I sometimes walk past a crowd of kids and am treated to barrage of profanity. My inner fuddyduddy wants to say, “Do you kiss you mother or blow your priest with that mouth?” but I check myself. I remember what it was like to be young.
I don’t know how old I was when expletives began to pepper my conversation but I doubt it was long after I first heard them. Swearing suited me, as it did most young boys who desperately wanted to be cooler than they really were. My preferred dirty words were standard issue, describing either sex (of which I had no experience), or defecation (of which I had plenty).
Given my past, I’m willing to let kids be kids. However, not everyone shares my sentiments. McKay Hatch, 14 year-old boy in Southern California, has become the media darling of the tight-assed family values crowd with his No Cussing Club. The organization has spread to 49 states in the US (fight the power, South Dakota).
To become a member, girls and boys need to take the No Cussing Challenge:
I won’t cuss, swear, use bad language, or tell dirty jokes. Clean language is the sign of intelligence and always demands respect. I will use my language to uplift, encourage and motivate. I will Leave People Better Than I Found Them!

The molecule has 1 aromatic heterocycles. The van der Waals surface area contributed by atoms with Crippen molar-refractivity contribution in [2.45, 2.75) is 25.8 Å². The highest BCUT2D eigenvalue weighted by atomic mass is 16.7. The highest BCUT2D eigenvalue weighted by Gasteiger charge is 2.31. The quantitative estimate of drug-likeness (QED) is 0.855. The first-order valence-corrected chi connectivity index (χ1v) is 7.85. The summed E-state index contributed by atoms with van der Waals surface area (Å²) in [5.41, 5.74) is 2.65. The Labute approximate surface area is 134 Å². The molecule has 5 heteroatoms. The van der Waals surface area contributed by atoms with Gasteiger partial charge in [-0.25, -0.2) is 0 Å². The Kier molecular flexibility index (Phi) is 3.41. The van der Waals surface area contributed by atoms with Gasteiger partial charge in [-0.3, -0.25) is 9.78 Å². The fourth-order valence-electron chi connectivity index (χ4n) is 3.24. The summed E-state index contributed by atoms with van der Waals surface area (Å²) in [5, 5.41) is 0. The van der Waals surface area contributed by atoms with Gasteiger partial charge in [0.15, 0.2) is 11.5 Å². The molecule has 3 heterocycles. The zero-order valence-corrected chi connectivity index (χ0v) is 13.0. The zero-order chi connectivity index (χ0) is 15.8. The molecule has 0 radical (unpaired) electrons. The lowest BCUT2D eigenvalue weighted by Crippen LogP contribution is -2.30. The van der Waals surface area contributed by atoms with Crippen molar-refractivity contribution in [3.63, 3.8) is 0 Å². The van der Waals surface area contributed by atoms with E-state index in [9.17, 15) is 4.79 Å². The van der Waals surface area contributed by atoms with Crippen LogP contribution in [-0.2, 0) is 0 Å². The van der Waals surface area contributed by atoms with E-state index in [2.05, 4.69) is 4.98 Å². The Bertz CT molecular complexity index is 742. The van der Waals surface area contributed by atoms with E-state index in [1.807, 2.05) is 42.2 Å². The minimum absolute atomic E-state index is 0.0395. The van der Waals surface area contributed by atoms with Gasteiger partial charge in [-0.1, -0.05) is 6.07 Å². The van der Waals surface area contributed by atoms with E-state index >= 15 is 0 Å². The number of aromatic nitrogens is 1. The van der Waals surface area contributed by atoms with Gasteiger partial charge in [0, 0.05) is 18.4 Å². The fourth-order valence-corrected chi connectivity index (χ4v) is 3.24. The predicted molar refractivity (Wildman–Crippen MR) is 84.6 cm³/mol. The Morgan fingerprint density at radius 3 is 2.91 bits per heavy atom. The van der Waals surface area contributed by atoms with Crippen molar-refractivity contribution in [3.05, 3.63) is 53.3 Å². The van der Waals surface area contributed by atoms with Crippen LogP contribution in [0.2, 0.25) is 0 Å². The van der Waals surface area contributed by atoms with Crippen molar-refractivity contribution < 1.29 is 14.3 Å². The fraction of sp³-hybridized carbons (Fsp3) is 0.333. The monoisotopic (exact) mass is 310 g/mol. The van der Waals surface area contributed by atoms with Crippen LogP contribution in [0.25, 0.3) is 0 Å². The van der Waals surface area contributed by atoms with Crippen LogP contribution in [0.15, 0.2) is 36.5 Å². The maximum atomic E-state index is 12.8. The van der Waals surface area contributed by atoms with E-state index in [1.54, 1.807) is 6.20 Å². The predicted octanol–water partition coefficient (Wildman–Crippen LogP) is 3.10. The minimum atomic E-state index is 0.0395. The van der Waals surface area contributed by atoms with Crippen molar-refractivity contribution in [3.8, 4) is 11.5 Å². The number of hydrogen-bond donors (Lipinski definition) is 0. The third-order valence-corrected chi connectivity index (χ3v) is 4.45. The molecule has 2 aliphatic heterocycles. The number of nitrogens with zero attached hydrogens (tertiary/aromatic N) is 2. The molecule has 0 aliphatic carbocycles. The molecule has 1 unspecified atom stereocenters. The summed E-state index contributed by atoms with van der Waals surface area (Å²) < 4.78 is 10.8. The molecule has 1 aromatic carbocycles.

That would be a pretty tall order for me now, let alone when I was his age and thought the campfire scene in Blazing Saddles was the greatest cinematic moment ever.
There is a page on the site where the visitor can leave comments. I briefly entertained the notion of posting one from “firstname.lastname@example.org” asking to set me up on a date with his mother, but decided against it for two reasons:
- Picking on a kid, even one I think is wrongheaded, is tacky.
- Given the popularity of zero tolerance and protecting the children, pranks of this nature are a good way to end up registered as a sex offender. Among law enforcement zealots, talking dirty to a minor is tantamount to penis insertion.
So I’ll behave myself. I do have something to say to McKay in the extremely unlikely event that he’s reading this.
McKay, I know you think you’re doing the right thing and I respect that. And to tell the truth, I’d probably find the gutter talk that you hear from other kids vulgar and boring too. It’s stupid. But you see, a little stupidity is OK when you’re a kid. As long as the dirty are kept out of earshot of any grownup with authority, there is no real harm done. So lighten up and let the other kids have their fun. And if you hit your thumb with a hammer and have a few choice words to say about the incident, that’s OK too. The quest for justice has bigger fish to fry.